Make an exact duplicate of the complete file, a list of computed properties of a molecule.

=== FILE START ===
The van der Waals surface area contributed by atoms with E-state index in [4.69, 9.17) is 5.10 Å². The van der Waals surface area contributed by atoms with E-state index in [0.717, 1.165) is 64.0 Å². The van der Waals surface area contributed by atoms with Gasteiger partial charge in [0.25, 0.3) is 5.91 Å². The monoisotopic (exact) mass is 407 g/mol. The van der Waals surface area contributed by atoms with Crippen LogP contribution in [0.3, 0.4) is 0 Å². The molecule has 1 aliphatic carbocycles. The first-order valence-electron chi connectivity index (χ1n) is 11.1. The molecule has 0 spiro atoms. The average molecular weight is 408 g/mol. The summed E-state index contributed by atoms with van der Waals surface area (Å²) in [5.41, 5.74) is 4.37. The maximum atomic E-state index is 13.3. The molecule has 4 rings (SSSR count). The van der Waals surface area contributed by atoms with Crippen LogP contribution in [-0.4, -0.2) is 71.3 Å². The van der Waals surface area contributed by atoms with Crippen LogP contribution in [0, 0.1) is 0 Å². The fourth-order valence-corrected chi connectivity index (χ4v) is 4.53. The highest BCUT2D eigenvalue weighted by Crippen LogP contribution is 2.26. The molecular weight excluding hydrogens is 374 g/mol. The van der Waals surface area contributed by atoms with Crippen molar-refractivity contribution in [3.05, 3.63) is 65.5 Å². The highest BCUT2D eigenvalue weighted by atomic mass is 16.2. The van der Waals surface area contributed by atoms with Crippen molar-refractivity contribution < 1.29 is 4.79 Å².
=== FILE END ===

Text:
The van der Waals surface area contributed by atoms with E-state index in [4.69, 9.17) is 5.10 Å². The van der Waals surface area contributed by atoms with E-state index in [0.717, 1.165) is 64.0 Å². The van der Waals surface area contributed by atoms with Gasteiger partial charge in [0.25, 0.3) is 5.91 Å². The monoisotopic (exact) mass is 407 g/mol. The van der Waals surface area contributed by atoms with Crippen LogP contribution in [0.3, 0.4) is 0 Å². The molecule has 1 aliphatic carbocycles. The first-order valence-electron chi connectivity index (χ1n) is 11.1. The molecule has 0 spiro atoms. The average molecular weight is 408 g/mol. The summed E-state index contributed by atoms with van der Waals surface area (Å²) in [5.41, 5.74) is 4.37. The maximum atomic E-state index is 13.3. The molecule has 4 rings (SSSR count). The van der Waals surface area contributed by atoms with Crippen LogP contribution in [-0.4, -0.2) is 71.3 Å². The van der Waals surface area contributed by atoms with Crippen LogP contribution in [0, 0.1) is 0 Å². The fourth-order valence-corrected chi connectivity index (χ4v) is 4.53. The highest BCUT2D eigenvalue weighted by Crippen LogP contribution is 2.26. The molecular weight excluding hydrogens is 374 g/mol. The van der Waals surface area contributed by atoms with Crippen molar-refractivity contribution in [3.05, 3.63) is 65.5 Å². The highest BCUT2D eigenvalue weighted by atomic mass is 16.2. The van der Waals surface area contributed by atoms with Crippen molar-refractivity contribution < 1.29 is 4.79 Å².